So what of the high priestly prayer and what it says about unity? How does Carson handle that passage? Well, he eschews both those who are ecumenical at the expense of Christian truth and those who think ecumenism is evil (and thus ignore Jesus’ prayer all together). He posits that in our current era, not everything in modern Christendom is really Christian (232), or at the very least, there are competing definitions of what qualifies as Christian. Therefore, he posits the unity envisioned is a unity centered on the person Jesus Christ and our connection to him. He writes:

Whoever cites John 17 to justify a unity that embraces believers and apostate, disciple and renegade, regenerate and unregenerate, abuses this passage. Such ecumenism has its roots not in Scripture but in a misguided (if well-intentioned) notions of what New Testament Christianity is all about.

On the other hand, the things that tie together true believers are far more significant than the things that divide them. The divisive things are not necessarily unimportant: sometimes they are points of faith or practice that have long-range effects on the church for good or ill, reflecting perhaps some major inconsistency or misapprehension concerning the truth. Nevertheless the things that tie us together are of even more fundamental importance. Regardless of denominational affiliation, there ought to be among Christ’s people a sincere kinship, mutual love, a common commitment, a deep desire to learn from one another and to come, if at all possible , to a shared understanding of the truth on any point . Such unity ought to be so transparent and compelling that others are attracted t it. To such biblical ecumenism (if I may so label it ) there is no proper objection. Indeed, it is mandated by the Final Prayer of the Lord Jesus himself (233).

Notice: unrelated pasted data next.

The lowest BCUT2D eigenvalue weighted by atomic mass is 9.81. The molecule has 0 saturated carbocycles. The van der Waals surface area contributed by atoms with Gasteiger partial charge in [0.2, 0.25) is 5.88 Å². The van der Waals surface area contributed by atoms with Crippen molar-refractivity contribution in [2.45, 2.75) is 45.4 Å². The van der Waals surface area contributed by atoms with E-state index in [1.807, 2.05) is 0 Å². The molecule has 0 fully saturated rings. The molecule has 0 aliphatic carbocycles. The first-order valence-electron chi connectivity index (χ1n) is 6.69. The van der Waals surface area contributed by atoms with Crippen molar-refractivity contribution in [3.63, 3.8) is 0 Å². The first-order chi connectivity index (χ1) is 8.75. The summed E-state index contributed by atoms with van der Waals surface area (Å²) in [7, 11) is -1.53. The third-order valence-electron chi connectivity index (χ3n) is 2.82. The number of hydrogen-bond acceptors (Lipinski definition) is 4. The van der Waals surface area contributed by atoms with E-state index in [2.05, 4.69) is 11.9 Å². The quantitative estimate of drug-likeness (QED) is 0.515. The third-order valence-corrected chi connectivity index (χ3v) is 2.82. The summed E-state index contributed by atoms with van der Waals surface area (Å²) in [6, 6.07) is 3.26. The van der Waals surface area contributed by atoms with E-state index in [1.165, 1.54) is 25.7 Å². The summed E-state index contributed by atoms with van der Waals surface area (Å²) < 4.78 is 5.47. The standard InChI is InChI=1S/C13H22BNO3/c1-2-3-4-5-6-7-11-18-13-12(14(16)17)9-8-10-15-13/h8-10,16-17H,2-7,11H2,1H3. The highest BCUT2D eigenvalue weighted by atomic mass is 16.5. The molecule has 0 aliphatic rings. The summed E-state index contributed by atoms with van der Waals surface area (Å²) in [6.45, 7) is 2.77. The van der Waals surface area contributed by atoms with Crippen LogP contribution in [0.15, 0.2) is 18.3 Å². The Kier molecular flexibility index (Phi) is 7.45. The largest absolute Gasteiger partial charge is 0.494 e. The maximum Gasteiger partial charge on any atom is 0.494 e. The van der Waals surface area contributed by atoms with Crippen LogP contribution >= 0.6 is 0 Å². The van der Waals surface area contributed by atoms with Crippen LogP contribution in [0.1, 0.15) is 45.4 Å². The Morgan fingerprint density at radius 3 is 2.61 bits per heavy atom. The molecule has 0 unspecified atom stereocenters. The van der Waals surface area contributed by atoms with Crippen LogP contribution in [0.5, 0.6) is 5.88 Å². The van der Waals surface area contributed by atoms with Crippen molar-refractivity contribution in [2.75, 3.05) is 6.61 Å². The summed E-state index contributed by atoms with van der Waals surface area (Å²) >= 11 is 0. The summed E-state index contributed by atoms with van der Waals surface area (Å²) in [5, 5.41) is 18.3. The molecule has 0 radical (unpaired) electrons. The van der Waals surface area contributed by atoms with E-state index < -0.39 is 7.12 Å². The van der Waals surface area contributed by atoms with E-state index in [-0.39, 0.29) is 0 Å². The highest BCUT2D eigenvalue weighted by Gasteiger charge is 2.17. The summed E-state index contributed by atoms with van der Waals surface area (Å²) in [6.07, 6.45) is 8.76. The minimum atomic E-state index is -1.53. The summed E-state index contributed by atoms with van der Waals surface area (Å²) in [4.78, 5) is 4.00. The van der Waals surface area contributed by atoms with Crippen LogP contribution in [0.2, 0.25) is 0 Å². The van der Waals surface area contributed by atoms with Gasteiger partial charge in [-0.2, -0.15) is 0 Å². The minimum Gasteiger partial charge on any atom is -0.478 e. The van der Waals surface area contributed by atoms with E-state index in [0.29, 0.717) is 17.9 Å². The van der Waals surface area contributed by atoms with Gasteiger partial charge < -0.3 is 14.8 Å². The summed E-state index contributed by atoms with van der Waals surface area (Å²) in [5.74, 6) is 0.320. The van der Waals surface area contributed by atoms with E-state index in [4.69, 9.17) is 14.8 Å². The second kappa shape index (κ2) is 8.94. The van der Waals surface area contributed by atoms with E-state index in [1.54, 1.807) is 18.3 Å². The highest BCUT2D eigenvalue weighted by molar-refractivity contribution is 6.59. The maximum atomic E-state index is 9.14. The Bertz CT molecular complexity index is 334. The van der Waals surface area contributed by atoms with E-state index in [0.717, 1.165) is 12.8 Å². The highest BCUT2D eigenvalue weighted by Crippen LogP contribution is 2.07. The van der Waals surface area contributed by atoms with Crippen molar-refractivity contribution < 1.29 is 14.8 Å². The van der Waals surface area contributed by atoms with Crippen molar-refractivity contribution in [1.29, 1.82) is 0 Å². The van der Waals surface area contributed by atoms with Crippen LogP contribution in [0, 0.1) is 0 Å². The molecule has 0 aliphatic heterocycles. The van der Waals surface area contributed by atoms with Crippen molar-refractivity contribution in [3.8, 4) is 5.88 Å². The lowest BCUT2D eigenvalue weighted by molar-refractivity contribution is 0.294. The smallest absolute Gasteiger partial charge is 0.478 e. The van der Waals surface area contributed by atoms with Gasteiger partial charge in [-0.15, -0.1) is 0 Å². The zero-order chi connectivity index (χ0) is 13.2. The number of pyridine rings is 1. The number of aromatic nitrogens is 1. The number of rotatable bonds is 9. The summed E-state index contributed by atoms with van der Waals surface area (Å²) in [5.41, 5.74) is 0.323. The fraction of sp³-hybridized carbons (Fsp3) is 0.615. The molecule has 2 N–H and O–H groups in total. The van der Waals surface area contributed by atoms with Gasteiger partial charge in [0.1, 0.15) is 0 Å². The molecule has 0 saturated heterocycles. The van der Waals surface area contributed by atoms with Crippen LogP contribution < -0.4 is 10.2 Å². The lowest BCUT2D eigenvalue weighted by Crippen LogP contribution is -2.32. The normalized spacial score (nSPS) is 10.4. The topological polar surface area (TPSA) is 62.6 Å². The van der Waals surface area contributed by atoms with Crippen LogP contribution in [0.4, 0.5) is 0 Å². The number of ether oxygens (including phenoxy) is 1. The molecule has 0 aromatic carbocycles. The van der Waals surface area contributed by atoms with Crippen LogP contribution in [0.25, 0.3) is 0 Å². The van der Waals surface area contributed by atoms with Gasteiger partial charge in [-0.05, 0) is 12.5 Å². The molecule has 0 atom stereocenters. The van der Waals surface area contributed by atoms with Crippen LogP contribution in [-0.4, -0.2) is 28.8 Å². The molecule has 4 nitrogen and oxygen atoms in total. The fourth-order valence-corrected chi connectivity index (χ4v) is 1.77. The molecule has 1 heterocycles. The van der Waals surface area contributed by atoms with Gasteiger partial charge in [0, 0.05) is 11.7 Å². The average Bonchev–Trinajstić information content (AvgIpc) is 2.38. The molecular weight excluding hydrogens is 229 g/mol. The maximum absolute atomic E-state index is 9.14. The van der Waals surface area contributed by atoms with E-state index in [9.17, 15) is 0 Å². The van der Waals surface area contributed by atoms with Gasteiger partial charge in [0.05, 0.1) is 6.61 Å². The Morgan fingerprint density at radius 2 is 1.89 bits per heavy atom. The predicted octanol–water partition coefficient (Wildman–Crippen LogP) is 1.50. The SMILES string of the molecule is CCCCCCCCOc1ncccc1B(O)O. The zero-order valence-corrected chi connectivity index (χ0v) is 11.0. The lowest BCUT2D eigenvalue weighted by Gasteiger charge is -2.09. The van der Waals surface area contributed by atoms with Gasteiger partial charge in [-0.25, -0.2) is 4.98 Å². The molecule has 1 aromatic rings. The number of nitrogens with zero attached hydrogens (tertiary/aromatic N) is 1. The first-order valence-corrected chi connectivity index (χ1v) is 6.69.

I really appreciate this vision of Christ-centered unity, centered around Jesus Christ and regard Carson and his Gospel Coalition friends as sisters and brothers and Christ and am grateful for some of the ways they bear witness to God’s work in the world. Nevertheless, I’m also conscious of ways they draw lines and fail to recognize the legitimacy of faith of some of my Christian friends because of different doctrinal or social concerns. But I appreciate Carson’s words and desire to lean into Christ’s words.

In the end, this is a pretty solid exegetical exposition. Not too technical, but technical enough that the reader that has done at least a little ground work will find it more fruitful. I give this four stars (really 3 and change, but I’m going to round-up because I appreciate a lot about this). –

Notice of material connection: Baker Books sent me a copy of this in exchange for my honest review. They didn’t tell me what to say or ask for a positive review, but an honest one.


Sacred Dying: a journal review